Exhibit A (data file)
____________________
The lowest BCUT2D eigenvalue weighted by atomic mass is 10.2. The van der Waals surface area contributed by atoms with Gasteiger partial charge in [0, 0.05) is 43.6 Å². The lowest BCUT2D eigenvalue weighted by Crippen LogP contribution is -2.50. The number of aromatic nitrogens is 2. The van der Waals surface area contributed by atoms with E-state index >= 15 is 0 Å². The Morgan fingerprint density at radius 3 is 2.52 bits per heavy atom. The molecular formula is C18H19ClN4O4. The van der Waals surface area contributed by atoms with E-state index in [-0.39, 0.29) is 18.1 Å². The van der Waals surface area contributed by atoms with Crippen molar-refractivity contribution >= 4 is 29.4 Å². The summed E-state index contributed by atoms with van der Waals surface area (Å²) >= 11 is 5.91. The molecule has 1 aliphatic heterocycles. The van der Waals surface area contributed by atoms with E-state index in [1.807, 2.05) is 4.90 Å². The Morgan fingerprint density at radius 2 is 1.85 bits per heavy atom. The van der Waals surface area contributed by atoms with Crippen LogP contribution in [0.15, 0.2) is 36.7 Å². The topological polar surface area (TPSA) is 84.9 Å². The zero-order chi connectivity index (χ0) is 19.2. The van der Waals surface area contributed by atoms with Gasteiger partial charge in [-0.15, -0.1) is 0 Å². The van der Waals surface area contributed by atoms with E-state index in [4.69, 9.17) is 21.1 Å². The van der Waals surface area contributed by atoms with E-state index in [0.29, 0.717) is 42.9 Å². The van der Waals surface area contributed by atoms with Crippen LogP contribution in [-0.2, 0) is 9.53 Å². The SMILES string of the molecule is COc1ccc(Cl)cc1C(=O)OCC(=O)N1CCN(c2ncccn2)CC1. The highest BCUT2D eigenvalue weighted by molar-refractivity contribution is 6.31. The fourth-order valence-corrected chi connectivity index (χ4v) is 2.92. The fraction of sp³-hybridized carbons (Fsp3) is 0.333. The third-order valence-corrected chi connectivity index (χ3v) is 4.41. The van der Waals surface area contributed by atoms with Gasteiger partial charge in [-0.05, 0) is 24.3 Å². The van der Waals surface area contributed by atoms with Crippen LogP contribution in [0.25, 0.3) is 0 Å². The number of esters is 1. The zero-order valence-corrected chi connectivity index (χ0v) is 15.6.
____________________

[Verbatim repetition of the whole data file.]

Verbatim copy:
The lowest BCUT2D eigenvalue weighted by atomic mass is 10.2. The van der Waals surface area contributed by atoms with Gasteiger partial charge in [0, 0.05) is 43.6 Å². The lowest BCUT2D eigenvalue weighted by Crippen LogP contribution is -2.50. The number of aromatic nitrogens is 2. The van der Waals surface area contributed by atoms with E-state index >= 15 is 0 Å². The Morgan fingerprint density at radius 3 is 2.52 bits per heavy atom. The molecular formula is C18H19ClN4O4. The van der Waals surface area contributed by atoms with E-state index in [-0.39, 0.29) is 18.1 Å². The van der Waals surface area contributed by atoms with Crippen molar-refractivity contribution >= 4 is 29.4 Å². The summed E-state index contributed by atoms with van der Waals surface area (Å²) >= 11 is 5.91. The molecule has 1 aliphatic heterocycles. The van der Waals surface area contributed by atoms with E-state index in [1.807, 2.05) is 4.90 Å². The Morgan fingerprint density at radius 2 is 1.85 bits per heavy atom. The van der Waals surface area contributed by atoms with Crippen LogP contribution in [0.15, 0.2) is 36.7 Å². The topological polar surface area (TPSA) is 84.9 Å². The zero-order chi connectivity index (χ0) is 19.2. The van der Waals surface area contributed by atoms with Gasteiger partial charge in [-0.15, -0.1) is 0 Å². The van der Waals surface area contributed by atoms with E-state index in [4.69, 9.17) is 21.1 Å². The van der Waals surface area contributed by atoms with E-state index in [0.29, 0.717) is 42.9 Å². The van der Waals surface area contributed by atoms with Crippen LogP contribution in [-0.2, 0) is 9.53 Å². The SMILES string of the molecule is COc1ccc(Cl)cc1C(=O)OCC(=O)N1CCN(c2ncccn2)CC1. The highest BCUT2D eigenvalue weighted by molar-refractivity contribution is 6.31. The fourth-order valence-corrected chi connectivity index (χ4v) is 2.92. The fraction of sp³-hybridized carbons (Fsp3) is 0.333. The third-order valence-corrected chi connectivity index (χ3v) is 4.41. The van der Waals surface area contributed by atoms with Gasteiger partial charge in [-0.05, 0) is 24.3 Å². The van der Waals surface area contributed by atoms with Crippen LogP contribution in [0.25, 0.3) is 0 Å². The number of esters is 1. The zero-order valence-corrected chi connectivity index (χ0v) is 15.6.